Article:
[bold]Punctuation is becoming increasingly decorative and less functional[/bold]
Check it out:
Dear ones (sigh), joking aside, the true measure of excellence, apart from core issues of sense and spelling (a modern scourge, but useful) in contemporary usage is a consistency that indicates care. If punctuation or anything else distracts the reader, one is dealing with ineffectiveness. Ineffective verbal communicators are those who defeat their own purposes.
If an American insists on applying British quotation marking conventions in a peculiarly committed way that suggests motives other than communicative effectiveness, what is important is that the user understands and applies those conventions.
Consider this when trying to separate R30's opinions from her insanity, which has been communicated quite effectively.
There is no insanity in trying to be consistent and accurate, R32.
The notion that "punctuation always goes inside the quotes" is the insane notion here.
Just because it's popular, doesn't make it any less insane.
Oxford should start with a capital letter, R28.
You are correct, of course, R34.
No shit, OP, and add spelling, especially considering spellcheck. It's how we ended up with "loose" for "lose". On a thread today, we had "effeminites" for "[childish epithet posted by a bigoted tool]s".
Miss them?? Gurl, they are like cockroaches that won't die.
R37 Kind of like idiots who spell girl with a "u."
[quote]Kind of like idiots who spell girl with a "u."
It IS spelled with a "u"!
R25:[quote]Brush up your Shakespeare
Or brush up [italic]on[/italic] your Shakespeare.
BTW, R25, "I am going to take a shit [italic]into[/italic] my Anna Netrebko CDs before I send them to Putin" just doesn't sound right to me.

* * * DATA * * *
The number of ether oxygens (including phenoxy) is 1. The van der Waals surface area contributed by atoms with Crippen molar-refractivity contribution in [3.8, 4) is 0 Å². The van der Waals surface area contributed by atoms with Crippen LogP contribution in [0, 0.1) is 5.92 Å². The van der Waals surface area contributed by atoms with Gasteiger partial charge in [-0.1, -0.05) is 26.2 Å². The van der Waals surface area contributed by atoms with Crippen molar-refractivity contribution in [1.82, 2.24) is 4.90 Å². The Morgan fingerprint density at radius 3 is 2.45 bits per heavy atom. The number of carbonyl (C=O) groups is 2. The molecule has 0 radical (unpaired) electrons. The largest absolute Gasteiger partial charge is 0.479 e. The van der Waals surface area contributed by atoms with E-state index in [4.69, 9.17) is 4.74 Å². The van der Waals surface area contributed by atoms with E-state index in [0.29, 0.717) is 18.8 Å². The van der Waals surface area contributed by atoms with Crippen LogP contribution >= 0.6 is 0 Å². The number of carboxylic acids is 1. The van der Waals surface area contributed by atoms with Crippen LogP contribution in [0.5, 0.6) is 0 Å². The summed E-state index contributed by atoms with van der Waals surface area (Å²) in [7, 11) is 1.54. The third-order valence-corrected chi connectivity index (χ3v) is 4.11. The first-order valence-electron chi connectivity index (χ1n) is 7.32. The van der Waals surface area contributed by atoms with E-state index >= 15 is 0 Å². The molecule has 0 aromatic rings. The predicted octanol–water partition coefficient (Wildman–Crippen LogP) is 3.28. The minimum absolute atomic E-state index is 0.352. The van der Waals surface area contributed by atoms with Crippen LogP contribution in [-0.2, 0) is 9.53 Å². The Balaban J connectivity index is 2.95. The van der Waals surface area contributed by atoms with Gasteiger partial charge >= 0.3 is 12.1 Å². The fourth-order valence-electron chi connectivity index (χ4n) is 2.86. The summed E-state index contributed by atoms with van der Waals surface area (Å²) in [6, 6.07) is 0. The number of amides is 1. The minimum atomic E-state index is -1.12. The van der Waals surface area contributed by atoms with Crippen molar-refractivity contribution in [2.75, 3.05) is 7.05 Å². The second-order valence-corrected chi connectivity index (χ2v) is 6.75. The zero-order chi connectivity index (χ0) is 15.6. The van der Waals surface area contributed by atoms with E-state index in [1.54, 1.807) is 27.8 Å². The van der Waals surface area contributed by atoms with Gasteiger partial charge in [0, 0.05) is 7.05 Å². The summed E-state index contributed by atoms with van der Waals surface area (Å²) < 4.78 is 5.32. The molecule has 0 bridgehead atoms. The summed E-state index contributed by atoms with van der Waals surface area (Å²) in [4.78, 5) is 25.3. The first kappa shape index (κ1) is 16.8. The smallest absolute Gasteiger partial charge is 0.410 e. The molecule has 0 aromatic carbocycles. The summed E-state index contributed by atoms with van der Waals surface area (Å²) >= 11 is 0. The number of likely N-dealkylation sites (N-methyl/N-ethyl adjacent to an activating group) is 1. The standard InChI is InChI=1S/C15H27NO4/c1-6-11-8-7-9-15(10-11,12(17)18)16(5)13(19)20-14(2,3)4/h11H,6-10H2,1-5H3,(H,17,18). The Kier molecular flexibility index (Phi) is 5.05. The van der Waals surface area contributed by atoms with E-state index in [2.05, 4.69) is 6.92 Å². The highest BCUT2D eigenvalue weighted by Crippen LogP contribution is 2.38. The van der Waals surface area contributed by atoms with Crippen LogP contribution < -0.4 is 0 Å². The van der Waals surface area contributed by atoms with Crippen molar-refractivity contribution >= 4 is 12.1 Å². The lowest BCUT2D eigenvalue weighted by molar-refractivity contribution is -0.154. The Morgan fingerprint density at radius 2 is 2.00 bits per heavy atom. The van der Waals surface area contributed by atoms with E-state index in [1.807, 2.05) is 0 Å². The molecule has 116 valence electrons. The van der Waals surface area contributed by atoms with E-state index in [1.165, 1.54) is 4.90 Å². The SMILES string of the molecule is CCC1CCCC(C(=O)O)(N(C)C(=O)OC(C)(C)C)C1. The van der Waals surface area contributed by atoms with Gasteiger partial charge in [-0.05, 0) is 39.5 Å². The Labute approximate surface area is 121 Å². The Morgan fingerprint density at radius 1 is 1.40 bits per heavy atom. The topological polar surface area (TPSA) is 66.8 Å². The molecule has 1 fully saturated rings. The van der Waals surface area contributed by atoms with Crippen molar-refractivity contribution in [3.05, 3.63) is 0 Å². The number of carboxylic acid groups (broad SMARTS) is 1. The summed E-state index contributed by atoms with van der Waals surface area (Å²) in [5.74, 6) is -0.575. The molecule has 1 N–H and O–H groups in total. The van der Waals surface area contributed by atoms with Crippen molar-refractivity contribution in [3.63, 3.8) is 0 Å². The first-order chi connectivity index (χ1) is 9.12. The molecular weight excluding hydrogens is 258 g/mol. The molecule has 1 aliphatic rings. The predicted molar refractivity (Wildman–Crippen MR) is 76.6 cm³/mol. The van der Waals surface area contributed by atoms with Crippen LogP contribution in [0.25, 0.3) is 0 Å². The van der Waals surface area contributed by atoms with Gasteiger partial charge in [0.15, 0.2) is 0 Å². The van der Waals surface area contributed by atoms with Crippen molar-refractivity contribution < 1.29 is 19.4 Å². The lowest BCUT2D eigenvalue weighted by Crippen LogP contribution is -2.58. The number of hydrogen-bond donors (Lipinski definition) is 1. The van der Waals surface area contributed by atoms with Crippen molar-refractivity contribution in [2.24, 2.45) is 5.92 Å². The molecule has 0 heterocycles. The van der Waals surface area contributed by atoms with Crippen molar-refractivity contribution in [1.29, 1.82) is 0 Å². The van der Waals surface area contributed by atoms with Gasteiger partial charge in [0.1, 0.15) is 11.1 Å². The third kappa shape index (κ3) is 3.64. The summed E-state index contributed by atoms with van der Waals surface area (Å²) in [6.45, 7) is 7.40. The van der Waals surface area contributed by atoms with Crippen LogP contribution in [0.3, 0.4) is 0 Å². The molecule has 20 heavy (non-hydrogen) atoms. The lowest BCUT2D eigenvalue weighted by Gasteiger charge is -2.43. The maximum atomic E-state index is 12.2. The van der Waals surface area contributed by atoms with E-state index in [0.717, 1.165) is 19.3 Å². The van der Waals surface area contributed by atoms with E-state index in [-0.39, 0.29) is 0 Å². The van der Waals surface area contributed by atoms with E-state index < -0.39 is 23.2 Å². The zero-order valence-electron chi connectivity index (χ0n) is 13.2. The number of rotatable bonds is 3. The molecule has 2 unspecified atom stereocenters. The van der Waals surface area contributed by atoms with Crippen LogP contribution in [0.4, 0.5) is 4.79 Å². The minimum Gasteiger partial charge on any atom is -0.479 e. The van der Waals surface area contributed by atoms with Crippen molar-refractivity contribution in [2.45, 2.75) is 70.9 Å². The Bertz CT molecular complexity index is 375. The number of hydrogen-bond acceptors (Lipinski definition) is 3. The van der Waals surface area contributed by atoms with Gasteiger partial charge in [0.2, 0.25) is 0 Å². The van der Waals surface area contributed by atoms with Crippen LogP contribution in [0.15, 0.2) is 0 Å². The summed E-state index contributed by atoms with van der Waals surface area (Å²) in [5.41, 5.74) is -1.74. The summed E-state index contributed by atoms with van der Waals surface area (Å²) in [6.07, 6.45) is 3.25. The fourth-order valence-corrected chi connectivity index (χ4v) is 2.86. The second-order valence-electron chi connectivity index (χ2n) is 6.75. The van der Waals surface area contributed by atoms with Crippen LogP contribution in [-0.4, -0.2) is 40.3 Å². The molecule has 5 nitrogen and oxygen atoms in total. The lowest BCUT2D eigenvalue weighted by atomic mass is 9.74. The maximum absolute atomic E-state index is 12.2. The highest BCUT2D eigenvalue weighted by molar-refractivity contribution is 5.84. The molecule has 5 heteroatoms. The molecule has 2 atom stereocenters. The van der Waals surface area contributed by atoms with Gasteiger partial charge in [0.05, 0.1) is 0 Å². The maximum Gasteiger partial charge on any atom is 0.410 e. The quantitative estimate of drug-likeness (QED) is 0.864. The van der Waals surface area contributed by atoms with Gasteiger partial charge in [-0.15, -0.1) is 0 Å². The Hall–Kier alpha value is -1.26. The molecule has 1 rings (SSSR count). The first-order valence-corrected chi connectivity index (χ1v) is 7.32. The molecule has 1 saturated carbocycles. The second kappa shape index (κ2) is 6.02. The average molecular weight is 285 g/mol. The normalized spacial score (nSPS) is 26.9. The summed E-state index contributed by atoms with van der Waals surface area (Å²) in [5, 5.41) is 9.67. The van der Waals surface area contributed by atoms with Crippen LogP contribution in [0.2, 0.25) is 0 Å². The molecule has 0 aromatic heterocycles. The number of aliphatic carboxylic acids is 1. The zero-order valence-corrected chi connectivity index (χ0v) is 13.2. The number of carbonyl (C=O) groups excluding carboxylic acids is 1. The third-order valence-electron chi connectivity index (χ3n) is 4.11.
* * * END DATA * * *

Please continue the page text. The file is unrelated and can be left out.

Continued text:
OP, see the thread about Korean men started this afternoon. A grammar troll swiftly rushes in.
Yes, R43, but of course I was quoting Cole Porter (who knew something about the language and its flexibility) and stifled my urge to alter it.
And you're right, of course, about the use of "into" there. Actually, "in" in this sense is very well established, and most people's discretion (if lack of sensitivity) regarding the language permits it.
Also, when referring to shitting as a public statement of outrage, dislike or protest, quibbling whether the crap is taken in, into, inside, on, onto, or all over the intended object or person seems rather precious.
My sixth grade English teacher taught us to remember that we would need a rag if there was a tragedy, and that was the best way to remember how to spell it.
Grammar bullies are tragic or on the rag.
I like to be corrected a bit on my grammar, but pedantics are dull in literature, conversation and on the DL. If only they were down low...
Teachers should teach how not to be tragic. No one needs a schoolmarm demonstrating how to be a dull writer, conversationalist, or unfuckable ass.
R46, why do you think that correct grammar makes for "dull" writing or conversation? Can you give examples?
I'm not a gay man, so I'll defer to you about what makes for an unfuckable ass.
Why would you need a memory aid to know how to spell "tragedy," R46?
R46, your understanding of tragedy is on a par with your communication skills and your apparent intellect.
I hesitate to suggest where you could start to begin to undo the mess you've made of yourself. A lost cause is, after all, a lost cause. But for your own protection against being placed in an institution against your will before the symptoms become too alarming to ignore, you might start with not equating ignorance and fuckability. Or, for that matter, ignorance with lack of menstruation. Since you seem to be vocal about your delusions, such things are not the sort of commentary to blurt out on that short bus you take to your job at Goodwill.
I understand tragedy better after reading your response.
Try not to be so threatened by the expression of a tangential thought. It is not the same as the "Pressured Speech" that you display. That of course is a pathological manifestation of problems more serious for you. There is help.
Mrs. Smith, my past English teacher, would insist that I tell you that it is both rude and presumptuous to correct a stranger's grammar. To attempt to shame them to maintain your sense of order or for your personal aggrandizement is even worse. Not nice babe.
Brush up on your Cole Porter, R43
Women does not contain a "y".
It does if you pronounce it Whim-Whine, R52.
Dear Principe d'Italiani,
This is a thread about the condoned etiquette breach, both rude, presumptuous and pathological, that Grammar Trolls engage in.
What it is not is an etiquette thread.
Thank you for your endorsement. r54.
God, I miss brunch.
I will become a grammar troll if someone will please get rid of the Islam troll[s].